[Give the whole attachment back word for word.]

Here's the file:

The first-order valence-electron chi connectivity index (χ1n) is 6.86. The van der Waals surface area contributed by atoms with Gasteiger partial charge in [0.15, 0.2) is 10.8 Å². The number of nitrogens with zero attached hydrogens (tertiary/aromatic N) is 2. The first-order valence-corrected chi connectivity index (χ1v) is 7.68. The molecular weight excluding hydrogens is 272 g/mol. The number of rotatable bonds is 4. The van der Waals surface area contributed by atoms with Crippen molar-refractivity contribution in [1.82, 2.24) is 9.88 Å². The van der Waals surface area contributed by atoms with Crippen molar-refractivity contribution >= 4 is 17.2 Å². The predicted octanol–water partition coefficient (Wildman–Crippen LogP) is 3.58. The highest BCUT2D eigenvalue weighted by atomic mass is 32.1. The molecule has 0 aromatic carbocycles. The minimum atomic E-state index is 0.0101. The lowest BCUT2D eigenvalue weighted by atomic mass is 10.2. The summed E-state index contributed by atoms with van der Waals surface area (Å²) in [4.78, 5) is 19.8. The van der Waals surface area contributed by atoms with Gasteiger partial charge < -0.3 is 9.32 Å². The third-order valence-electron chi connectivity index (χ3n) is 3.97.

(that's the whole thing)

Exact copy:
The first-order valence-electron chi connectivity index (χ1n) is 6.86. The van der Waals surface area contributed by atoms with Gasteiger partial charge in [0.15, 0.2) is 10.8 Å². The number of nitrogens with zero attached hydrogens (tertiary/aromatic N) is 2. The first-order valence-corrected chi connectivity index (χ1v) is 7.68. The molecular weight excluding hydrogens is 272 g/mol. The number of rotatable bonds is 4. The van der Waals surface area contributed by atoms with Crippen molar-refractivity contribution in [1.82, 2.24) is 9.88 Å². The van der Waals surface area contributed by atoms with Crippen molar-refractivity contribution >= 4 is 17.2 Å². The predicted octanol–water partition coefficient (Wildman–Crippen LogP) is 3.58. The highest BCUT2D eigenvalue weighted by atomic mass is 32.1. The molecule has 0 aromatic carbocycles. The minimum atomic E-state index is 0.0101. The lowest BCUT2D eigenvalue weighted by atomic mass is 10.2. The summed E-state index contributed by atoms with van der Waals surface area (Å²) in [4.78, 5) is 19.8. The van der Waals surface area contributed by atoms with Gasteiger partial charge < -0.3 is 9.32 Å². The third-order valence-electron chi connectivity index (χ3n) is 3.97.